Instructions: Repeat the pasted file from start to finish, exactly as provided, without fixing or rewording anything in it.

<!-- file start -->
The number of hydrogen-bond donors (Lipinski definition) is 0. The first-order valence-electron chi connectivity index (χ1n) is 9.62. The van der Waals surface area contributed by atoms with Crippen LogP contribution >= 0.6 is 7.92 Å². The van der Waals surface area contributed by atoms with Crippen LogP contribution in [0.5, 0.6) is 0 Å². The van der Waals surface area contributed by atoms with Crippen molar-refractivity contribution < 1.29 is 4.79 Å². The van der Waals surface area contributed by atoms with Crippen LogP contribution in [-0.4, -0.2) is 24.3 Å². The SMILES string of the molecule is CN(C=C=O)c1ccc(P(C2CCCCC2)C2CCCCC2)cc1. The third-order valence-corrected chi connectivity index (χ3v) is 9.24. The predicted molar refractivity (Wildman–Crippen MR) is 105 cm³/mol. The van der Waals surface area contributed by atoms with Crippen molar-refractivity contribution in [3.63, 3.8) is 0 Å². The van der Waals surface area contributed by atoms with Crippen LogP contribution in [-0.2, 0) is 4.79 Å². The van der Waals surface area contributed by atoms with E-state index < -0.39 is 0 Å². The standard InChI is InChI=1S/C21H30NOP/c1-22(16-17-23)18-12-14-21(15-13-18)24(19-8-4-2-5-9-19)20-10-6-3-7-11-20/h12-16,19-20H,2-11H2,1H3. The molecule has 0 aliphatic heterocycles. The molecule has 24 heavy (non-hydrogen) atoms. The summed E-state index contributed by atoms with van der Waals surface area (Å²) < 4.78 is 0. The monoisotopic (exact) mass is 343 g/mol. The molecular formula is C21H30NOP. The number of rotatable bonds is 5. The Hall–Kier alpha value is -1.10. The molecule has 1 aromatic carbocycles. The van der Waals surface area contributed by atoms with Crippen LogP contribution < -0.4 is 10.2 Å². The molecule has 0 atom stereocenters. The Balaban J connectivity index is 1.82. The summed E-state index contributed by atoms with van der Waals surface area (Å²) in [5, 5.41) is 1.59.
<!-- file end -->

The number of hydrogen-bond donors (Lipinski definition) is 0. The first-order valence-electron chi connectivity index (χ1n) is 9.62. The van der Waals surface area contributed by atoms with Crippen LogP contribution >= 0.6 is 7.92 Å². The van der Waals surface area contributed by atoms with Crippen LogP contribution in [0.5, 0.6) is 0 Å². The van der Waals surface area contributed by atoms with Crippen molar-refractivity contribution < 1.29 is 4.79 Å². The van der Waals surface area contributed by atoms with Crippen LogP contribution in [-0.4, -0.2) is 24.3 Å². The SMILES string of the molecule is CN(C=C=O)c1ccc(P(C2CCCCC2)C2CCCCC2)cc1. The third-order valence-corrected chi connectivity index (χ3v) is 9.24. The predicted molar refractivity (Wildman–Crippen MR) is 105 cm³/mol. The van der Waals surface area contributed by atoms with Crippen molar-refractivity contribution in [3.63, 3.8) is 0 Å². The van der Waals surface area contributed by atoms with Crippen LogP contribution in [-0.2, 0) is 4.79 Å². The van der Waals surface area contributed by atoms with E-state index < -0.39 is 0 Å². The standard InChI is InChI=1S/C21H30NOP/c1-22(16-17-23)18-12-14-21(15-13-18)24(19-8-4-2-5-9-19)20-10-6-3-7-11-20/h12-16,19-20H,2-11H2,1H3. The molecule has 0 aliphatic heterocycles. The molecule has 24 heavy (non-hydrogen) atoms. The summed E-state index contributed by atoms with van der Waals surface area (Å²) < 4.78 is 0. The monoisotopic (exact) mass is 343 g/mol. The molecular formula is C21H30NOP. The number of rotatable bonds is 5. The Hall–Kier alpha value is -1.10. The molecule has 1 aromatic carbocycles. The van der Waals surface area contributed by atoms with Crippen LogP contribution < -0.4 is 10.2 Å². The molecule has 0 atom stereocenters. The Balaban J connectivity index is 1.82. The summed E-state index contributed by atoms with van der Waals surface area (Å²) in [5, 5.41) is 1.59.